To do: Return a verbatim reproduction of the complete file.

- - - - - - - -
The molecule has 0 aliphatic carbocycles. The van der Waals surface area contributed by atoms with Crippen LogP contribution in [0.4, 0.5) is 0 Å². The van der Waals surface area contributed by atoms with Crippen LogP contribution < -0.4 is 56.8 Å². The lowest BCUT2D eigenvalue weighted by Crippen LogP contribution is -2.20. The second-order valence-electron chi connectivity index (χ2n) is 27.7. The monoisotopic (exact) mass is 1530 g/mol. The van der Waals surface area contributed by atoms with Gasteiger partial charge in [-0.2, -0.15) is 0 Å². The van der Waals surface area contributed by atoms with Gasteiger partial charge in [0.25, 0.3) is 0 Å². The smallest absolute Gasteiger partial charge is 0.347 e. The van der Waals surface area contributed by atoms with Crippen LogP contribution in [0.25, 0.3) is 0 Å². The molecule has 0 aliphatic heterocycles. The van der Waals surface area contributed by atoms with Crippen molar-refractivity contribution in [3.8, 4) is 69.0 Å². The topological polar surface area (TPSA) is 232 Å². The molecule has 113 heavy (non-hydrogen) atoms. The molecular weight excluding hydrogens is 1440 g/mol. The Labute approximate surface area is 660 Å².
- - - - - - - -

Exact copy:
The molecule has 0 aliphatic carbocycles. The van der Waals surface area contributed by atoms with Crippen LogP contribution in [0.4, 0.5) is 0 Å². The van der Waals surface area contributed by atoms with Crippen LogP contribution < -0.4 is 56.8 Å². The lowest BCUT2D eigenvalue weighted by Crippen LogP contribution is -2.20. The second-order valence-electron chi connectivity index (χ2n) is 27.7. The monoisotopic (exact) mass is 1530 g/mol. The van der Waals surface area contributed by atoms with Gasteiger partial charge in [-0.2, -0.15) is 0 Å². The van der Waals surface area contributed by atoms with Gasteiger partial charge in [0.25, 0.3) is 0 Å². The smallest absolute Gasteiger partial charge is 0.347 e. The van der Waals surface area contributed by atoms with Crippen LogP contribution in [0.25, 0.3) is 0 Å². The molecule has 0 aliphatic heterocycles. The van der Waals surface area contributed by atoms with Crippen molar-refractivity contribution in [3.8, 4) is 69.0 Å². The topological polar surface area (TPSA) is 232 Å². The molecule has 113 heavy (non-hydrogen) atoms. The molecular weight excluding hydrogens is 1440 g/mol. The Labute approximate surface area is 660 Å².